“The Special Counsel shall file under seal an index identifying each potential government witness identified in any of the discovery materials attached/referenced in the MTC, giving each a corresponding pseudonym/anonymization (e.g., “John Smith” – NARA Employee 1),” said the ruling.

Cannon noted that the special counsel’s office had not presented all arguments regarding witness anonymity earlier in the proceedings, which led to a reconsideration of an earlier order for more openness.

“Although the record is clear that the Special Counsel could have, and should have, raised its current arguments previously, the Court elects, upon a full review of those newly raised arguments, to reconsider its prior Order,” she stated.

Smith opposed the public disclosure of witness identities, citing concerns about potential harassment. CNN reported that the witness list may include employees from Trump’s Mar-a-Lago estate. Trump’s legal team had advocated for naming potential witnesses, a customary practice in criminal cases.

However, the court has opted against it due to concerns about witness protection, as previously noted. Trump and his two co-defendants have pleaded not guilty to obstruction charges. The former president also refutes allegations regarding the improper handling of classified information.

The case is ongoing under Cannon’s oversight.

Earlier this week, Smith’s team filed an appeal, essentially demanding that Cannon decide jury instructions concerning the President Records Act (PRA).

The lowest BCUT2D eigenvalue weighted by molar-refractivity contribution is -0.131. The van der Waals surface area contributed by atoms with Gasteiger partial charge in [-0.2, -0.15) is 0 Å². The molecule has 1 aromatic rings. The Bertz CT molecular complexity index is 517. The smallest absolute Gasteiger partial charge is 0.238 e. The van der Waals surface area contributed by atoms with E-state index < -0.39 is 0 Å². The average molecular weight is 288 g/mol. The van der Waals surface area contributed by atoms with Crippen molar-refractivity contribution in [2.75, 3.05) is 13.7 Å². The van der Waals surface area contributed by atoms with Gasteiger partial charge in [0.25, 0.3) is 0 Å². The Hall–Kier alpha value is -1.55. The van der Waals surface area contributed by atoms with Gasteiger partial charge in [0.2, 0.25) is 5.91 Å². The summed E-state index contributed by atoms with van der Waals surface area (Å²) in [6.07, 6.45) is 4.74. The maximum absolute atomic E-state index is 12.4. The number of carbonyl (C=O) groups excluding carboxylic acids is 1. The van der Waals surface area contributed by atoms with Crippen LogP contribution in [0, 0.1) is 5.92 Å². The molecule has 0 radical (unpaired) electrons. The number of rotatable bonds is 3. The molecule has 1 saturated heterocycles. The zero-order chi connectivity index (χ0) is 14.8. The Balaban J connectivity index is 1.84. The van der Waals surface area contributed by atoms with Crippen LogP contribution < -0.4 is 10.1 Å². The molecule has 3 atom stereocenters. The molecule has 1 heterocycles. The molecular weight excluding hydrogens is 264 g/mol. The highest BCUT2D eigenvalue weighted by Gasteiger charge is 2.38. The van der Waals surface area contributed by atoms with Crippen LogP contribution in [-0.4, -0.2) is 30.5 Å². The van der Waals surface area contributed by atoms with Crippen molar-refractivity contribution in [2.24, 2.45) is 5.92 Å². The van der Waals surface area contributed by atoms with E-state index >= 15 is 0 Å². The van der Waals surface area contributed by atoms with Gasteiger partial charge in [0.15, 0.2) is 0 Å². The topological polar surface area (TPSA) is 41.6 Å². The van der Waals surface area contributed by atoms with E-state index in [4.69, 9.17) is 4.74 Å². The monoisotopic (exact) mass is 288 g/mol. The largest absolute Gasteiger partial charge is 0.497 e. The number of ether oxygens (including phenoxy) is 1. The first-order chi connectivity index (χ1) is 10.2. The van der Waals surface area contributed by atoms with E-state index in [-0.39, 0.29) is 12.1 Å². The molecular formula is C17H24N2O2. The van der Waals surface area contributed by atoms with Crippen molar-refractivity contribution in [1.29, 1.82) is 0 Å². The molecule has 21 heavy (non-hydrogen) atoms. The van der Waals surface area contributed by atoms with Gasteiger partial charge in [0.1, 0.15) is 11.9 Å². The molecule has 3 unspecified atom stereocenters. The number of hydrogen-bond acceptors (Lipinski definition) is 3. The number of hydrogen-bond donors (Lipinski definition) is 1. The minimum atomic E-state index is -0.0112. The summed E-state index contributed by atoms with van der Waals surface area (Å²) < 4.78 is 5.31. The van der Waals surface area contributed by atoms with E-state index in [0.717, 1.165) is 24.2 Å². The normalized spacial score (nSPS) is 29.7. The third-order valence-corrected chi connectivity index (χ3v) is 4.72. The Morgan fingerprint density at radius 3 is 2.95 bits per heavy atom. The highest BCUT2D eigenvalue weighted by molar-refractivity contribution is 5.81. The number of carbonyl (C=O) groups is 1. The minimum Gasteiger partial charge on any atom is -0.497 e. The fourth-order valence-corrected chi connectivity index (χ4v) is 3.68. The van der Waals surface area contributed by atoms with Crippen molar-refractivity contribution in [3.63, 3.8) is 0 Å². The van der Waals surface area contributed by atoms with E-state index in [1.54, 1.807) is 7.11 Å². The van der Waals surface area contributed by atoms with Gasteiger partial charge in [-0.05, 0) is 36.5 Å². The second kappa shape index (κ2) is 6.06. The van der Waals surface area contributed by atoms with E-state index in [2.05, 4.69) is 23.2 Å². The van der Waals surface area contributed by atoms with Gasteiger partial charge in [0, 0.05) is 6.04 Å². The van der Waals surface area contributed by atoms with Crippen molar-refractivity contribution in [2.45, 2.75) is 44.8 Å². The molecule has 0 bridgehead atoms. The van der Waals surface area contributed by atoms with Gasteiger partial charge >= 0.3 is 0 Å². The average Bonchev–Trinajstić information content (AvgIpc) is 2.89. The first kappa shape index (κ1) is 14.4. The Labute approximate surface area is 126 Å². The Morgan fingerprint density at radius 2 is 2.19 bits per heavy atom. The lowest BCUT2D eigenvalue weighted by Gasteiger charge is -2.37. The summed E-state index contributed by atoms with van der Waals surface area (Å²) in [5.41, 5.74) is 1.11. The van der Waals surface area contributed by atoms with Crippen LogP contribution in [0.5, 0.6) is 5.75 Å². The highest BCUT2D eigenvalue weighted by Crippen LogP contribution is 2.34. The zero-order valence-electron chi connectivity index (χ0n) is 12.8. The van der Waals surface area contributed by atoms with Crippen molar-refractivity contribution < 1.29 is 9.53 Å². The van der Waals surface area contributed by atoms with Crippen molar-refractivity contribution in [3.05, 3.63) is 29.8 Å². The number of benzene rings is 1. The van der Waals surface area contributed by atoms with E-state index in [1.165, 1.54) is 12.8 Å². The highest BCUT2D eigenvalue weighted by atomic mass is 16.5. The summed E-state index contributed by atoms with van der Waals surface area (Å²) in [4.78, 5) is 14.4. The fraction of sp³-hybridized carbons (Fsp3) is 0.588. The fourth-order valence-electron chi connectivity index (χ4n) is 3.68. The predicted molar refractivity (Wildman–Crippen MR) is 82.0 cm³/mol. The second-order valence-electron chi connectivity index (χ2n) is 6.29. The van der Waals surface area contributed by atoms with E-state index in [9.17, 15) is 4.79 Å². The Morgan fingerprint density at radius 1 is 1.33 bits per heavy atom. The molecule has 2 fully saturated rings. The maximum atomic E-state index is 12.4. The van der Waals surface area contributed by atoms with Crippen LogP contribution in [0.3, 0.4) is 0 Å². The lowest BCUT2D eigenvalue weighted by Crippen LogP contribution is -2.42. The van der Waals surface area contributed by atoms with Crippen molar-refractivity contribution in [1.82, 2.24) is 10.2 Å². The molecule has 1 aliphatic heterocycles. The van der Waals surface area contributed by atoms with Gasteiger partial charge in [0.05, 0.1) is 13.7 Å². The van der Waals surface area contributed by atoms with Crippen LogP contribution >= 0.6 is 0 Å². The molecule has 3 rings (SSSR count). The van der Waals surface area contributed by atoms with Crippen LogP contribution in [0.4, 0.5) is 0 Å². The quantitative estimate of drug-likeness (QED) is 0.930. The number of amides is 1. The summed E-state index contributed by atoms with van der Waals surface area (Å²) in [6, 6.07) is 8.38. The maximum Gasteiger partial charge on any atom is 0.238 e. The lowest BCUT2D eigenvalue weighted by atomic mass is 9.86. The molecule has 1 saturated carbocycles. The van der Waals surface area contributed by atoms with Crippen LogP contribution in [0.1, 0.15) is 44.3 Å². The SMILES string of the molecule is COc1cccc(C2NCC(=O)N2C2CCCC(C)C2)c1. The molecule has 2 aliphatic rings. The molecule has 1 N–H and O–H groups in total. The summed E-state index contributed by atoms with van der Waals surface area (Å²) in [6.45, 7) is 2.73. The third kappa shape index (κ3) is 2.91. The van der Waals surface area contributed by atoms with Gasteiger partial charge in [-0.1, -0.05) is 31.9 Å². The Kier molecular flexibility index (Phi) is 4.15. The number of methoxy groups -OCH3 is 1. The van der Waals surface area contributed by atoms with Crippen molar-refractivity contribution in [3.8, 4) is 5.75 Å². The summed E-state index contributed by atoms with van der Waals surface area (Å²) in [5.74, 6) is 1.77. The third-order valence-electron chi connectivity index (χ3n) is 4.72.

Trump has maintained that the PRA gave him the right to declassify any documents discovered at Mar-a-Lago, including some that contained secrets related to national security.

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Smith claims that a “fundamentally flawed legal premise” underlies Judge Cannon’s request for competing jury instructions.

Smith also argued that if Judge Cannon concurs with the former president that the PRA does not distinguish between official records and private property, he would be able to file an appeal and request an immediate review. He goes on to say that such instructions would “distort the trial” if the case proceeds to trial.

“The PRA’s distinction between personal and presidential records has no bearing on whether a former President’s possession of documents containing national defense information is authorized under the Espionage Act, and the PRA should play no role in the jury instructions,” Smith said in the filing. “Indeed, based on the current record, the PRA should not play any role at trial at all.”

“Furthermore, Trump’s entire effort to rely on the PRA is not based on any facts,” Smith continued. “Instead he has attempted to fashion out of whole cloth a legal presumption that would operate untethered to any facts — without regard to his actual decisions, his actual intent, the unambiguous definition of what continues personal records under the PRA, or the plainly non-personal content of the highly classified documents he retained.”